Grants and Contracts per year
Grants and Contracts Details
Airway hypersensitivity, characterized by airway irritation, cough and bronchoconstriction, is a hallmark pathophysiological feature in airway inflammatory diseases such as asthma. The primary focus of this exploratory study is to investigate the role of transient receptor potential vanilloid type 1 receptor (TRPV1) in the pathogenesis of airway hypersensitivity. TRPV1, a ligand gated non-selective cation channel, exhibits distinct sensitivity to heat and is abundantly expressed in vagal bronchopulmonary C-fiber sensory nerves. Recent studies carried out in our lab have established the first evidence that the sensitivity of these pulmonary C-fiber neurons is markedly increased in response to an increase in temperature within the normal physiological range. More importantly, an increase in airway temperature by hyperventilating humidified hot air evoked bronchoconstriction and cough in patients with asthma, but not in healthy subjects. The airway constriction was mediated through vagal (cholinergic) reflex because it was completely prevented by pretreatment with ipratropium. The accompanying airway irritation and coughing further suggested an involvement of airway sensory nerves, presumable TRPV1-expressing C-fiber afferents. In the light of these novel findings, our proposed study aims to test two hypotheses: 1) in patients with allergic asthma, the airway tissue temperature is elevated locally in the region when the inflammatory reaction is evoked by a segmental bronchoprovocation with allergen; 2) both the thermal sensitivity of these neurons and the expression of TRPV1 at the sensory nerve terminals are enhanced by chronic airway inflammation. Thus, the increase in local tissue temperature can lower the activation thresholds and enhance the sensitivity of TRPV1-expressing C-fiber sensory nerves in the airways of asthmatics. The synergistic effects of these factors play a major part in the development of the airway hypersensitivity during chronic inflammation. This translational study will be performed in both asthmatic patients and in an animal model of allergic asthma. Results obtained from these studies will provide new insights into the involvement of TRPV1 in the pathogenesis of airway hypersensitivity during asthma exacerbation, which should also help to uncover the mechanisms underlying the debilitating symptoms associated with airway inflammatory diseases.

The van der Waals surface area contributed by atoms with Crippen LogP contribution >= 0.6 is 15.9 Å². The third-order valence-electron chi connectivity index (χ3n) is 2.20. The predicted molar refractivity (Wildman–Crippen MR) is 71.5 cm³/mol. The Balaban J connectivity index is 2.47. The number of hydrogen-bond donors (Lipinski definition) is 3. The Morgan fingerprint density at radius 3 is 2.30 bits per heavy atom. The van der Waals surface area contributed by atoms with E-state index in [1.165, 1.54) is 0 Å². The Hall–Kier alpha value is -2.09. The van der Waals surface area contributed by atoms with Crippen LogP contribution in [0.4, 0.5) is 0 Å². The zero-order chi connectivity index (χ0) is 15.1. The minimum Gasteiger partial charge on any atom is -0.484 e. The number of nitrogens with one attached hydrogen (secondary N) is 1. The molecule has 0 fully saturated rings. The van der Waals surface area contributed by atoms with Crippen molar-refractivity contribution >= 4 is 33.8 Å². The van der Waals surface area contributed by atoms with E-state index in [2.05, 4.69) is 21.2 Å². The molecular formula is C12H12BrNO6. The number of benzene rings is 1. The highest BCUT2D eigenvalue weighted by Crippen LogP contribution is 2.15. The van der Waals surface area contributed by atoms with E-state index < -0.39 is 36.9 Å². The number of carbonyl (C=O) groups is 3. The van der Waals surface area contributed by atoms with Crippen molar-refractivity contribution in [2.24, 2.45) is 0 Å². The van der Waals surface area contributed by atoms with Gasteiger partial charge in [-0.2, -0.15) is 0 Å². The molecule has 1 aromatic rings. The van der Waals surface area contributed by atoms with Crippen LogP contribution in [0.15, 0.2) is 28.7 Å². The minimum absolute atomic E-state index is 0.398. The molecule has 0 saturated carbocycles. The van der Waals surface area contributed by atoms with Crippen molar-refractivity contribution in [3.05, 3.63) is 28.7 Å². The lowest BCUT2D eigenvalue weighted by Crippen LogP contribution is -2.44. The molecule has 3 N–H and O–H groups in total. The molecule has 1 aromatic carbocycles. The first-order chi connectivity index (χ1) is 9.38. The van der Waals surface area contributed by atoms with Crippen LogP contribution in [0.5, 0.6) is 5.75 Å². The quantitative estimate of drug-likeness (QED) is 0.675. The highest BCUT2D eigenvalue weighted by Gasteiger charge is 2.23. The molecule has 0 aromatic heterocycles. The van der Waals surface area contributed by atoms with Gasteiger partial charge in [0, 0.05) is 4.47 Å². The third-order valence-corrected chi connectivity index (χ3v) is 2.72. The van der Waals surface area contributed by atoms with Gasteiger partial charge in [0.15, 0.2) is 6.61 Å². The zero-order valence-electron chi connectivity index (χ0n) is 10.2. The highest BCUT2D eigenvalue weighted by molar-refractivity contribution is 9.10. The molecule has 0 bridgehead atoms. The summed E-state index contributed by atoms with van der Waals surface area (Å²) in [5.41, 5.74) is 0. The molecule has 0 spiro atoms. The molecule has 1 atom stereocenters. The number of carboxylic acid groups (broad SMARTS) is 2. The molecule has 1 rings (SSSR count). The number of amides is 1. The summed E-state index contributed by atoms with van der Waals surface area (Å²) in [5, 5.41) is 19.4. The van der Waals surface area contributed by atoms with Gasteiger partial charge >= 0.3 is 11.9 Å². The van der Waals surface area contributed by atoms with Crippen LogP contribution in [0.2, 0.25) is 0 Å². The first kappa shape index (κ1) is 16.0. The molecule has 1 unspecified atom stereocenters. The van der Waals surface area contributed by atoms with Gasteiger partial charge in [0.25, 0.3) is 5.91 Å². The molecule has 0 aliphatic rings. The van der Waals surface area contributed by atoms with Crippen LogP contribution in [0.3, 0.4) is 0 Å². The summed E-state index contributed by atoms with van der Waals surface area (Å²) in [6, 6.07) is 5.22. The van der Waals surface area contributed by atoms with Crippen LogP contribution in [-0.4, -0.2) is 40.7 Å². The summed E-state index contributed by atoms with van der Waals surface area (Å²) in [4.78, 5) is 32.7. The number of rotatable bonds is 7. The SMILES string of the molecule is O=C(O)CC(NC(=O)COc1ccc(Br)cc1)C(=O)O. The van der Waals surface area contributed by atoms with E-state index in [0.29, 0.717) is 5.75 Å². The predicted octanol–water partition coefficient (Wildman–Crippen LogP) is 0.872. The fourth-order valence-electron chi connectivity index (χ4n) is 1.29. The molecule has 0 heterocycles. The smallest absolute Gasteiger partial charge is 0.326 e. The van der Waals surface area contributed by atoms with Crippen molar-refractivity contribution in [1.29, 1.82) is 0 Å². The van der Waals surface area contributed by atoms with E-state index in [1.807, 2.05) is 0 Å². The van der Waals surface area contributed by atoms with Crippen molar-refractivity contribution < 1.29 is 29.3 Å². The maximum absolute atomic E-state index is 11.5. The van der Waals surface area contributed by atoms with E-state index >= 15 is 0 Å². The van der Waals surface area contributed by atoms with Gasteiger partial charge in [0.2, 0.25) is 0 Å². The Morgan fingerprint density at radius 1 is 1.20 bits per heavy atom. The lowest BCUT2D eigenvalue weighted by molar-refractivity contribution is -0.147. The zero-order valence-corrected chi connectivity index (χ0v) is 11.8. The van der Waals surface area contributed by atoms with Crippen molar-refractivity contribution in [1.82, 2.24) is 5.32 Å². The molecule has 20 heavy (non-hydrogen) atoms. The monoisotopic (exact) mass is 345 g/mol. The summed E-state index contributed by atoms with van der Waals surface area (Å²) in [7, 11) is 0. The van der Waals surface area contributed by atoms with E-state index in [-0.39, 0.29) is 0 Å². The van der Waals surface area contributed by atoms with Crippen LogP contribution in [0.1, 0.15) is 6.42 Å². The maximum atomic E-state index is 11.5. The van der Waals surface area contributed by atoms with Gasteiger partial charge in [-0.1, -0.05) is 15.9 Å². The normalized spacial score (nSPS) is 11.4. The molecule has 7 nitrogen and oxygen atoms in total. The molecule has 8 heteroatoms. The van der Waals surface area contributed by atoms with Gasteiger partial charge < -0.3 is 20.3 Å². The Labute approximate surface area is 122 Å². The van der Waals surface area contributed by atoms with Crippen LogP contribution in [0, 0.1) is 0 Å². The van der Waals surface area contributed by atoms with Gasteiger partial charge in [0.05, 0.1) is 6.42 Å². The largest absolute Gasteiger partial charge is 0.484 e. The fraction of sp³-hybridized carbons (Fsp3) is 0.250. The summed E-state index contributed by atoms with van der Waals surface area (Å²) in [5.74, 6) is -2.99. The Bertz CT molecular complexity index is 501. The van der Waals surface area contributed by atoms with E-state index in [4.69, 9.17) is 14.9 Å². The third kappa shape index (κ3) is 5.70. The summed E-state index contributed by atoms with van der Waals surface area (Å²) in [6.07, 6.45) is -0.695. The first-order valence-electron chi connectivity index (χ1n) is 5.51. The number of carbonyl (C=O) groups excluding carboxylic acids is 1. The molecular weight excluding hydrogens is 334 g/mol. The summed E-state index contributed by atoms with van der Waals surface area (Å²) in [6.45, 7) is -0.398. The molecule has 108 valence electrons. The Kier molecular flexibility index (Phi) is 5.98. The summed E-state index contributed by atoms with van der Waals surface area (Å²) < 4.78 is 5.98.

|Effective start/end date||1/15/16 → 12/31/17|
- National Institute of Allergy and Infectious Diseases: $412,376.00
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